Little Rock Lot Clearing Services
Let Us Clear Your Lot
Need to have your lot cleared? Don’t want to do it yourself?
We are here to help! Just call us and ask about our lot clearing services.
We’re located in Little Rock and proudly serve North Little Rock as well as Sherwood areas.
Need more information?
Reach us at (501) 232-2750 for a free estimation or fill out our free quote request form.
When Lots Must Be Cleared
If you have an extensive amount of land that needs to be cleared completely of forestation, a lot clearing service is probably what you’re looking for. This isn’t the kind of work that can be done by anyone.
It involves a good amount of equipment and the expertise to operate it safely. Professional clearing contractors will also be able to preserve wanted plant life while getting rid of the rest.
It’s normally heavy, arduous work, so hiring it out makes the most sense. To that end, this article will tell you what lot clearing normally includes and what it’s for, how to understand an estimate, and what you can expect when the contractor shows up.
What Lot Clearing Entails
Lot clearing typically includes stump cutting and removal, fallen limb and tree removal, removal or displacement of large rocks, and sometimes, cleanup of heavy objects.
If you have problems with roots or invasive plants that regrow, a lot clearing service can get to the bottom of the issue and guarantee their work. Lot clearing services also usually include hauling the material left after the clearing process as part of the estimate. This may seem like a small add-on, but disposing of the material can be time consuming and expensive, not to mention heavy.
Some even provide wood chipping from stumps and limbs, which would provide you with low-cost mulch. If that’s something you need, make sure to ask your contractor during your estimate, to include it.
The size of the area to be cleared and how dense the work is over that area will form the base of your estimate. On top of that, the contractor will include any special work that needs to be done on your property.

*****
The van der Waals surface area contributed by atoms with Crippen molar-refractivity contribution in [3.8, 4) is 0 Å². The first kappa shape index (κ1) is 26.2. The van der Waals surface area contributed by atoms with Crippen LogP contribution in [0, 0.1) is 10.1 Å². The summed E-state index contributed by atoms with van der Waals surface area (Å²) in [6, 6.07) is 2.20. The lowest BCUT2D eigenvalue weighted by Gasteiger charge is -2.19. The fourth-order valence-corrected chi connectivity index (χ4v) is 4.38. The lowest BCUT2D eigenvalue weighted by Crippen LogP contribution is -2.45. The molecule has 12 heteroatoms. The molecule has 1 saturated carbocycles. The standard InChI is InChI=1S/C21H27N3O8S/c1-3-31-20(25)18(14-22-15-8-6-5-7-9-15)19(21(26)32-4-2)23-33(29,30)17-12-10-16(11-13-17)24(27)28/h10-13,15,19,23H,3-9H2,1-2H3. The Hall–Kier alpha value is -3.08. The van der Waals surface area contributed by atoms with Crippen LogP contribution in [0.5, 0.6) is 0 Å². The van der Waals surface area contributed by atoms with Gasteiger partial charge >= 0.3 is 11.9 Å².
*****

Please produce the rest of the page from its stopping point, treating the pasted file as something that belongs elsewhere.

For instance, if trees need to be felled, other equipment will need to be used, and additional workers may be needed to perform the task safely. Another example is a lot where large rocks need to be cleared and many people or special wenches would have to be used to lift them.
Your contractor should explain all of these things to you and give you an itemized estimate.
If there are any location hazards on your lot, your contractor will probably charge extra to offset the insurance risk that increases with the likelihood of injury as well as additional safety precautions to prevent those injuries.
Water features, steep grades, and bramble may all factor into this. Make sure to go over this with your contractor when getting your estimate.
Disaster cleanup frequently falls into the category of “location hazard.” After flooding or storms, lots can become waterlogged or strewn with debris. If the ground is still waterlogged when your service is scheduled, except for the job to take more time and cost more because of this. Fallen trees must be disassembled before they can be hauled away, so factor that in as well if it applies to your lot.
Before any workers show up to your lot, you should have a signed estimate that both parties have agreed to. That way, on the day of your service, everyone is on the same page.
You may need to be there at the start of the appointment, but that will depend on your contractor. Many times, lot owners want to hang around the job site and help out in order to speed things up. The fact of the matter is, though, that being underfoot is rarely going to speed things up as much as just letting the pros work will.
Hire a contractor that you like and trust to work hard, then let them and their team do their jobs.
One thing you can do to make your estimate, and eventual appointment, go as smoothly and quickly as possible is to clear all of the minor debris if it’s safe to do so.
If there are small sticks or rocks that would get in the way or slow workers down, take care of them before your estimate so they don’t end up on your bill.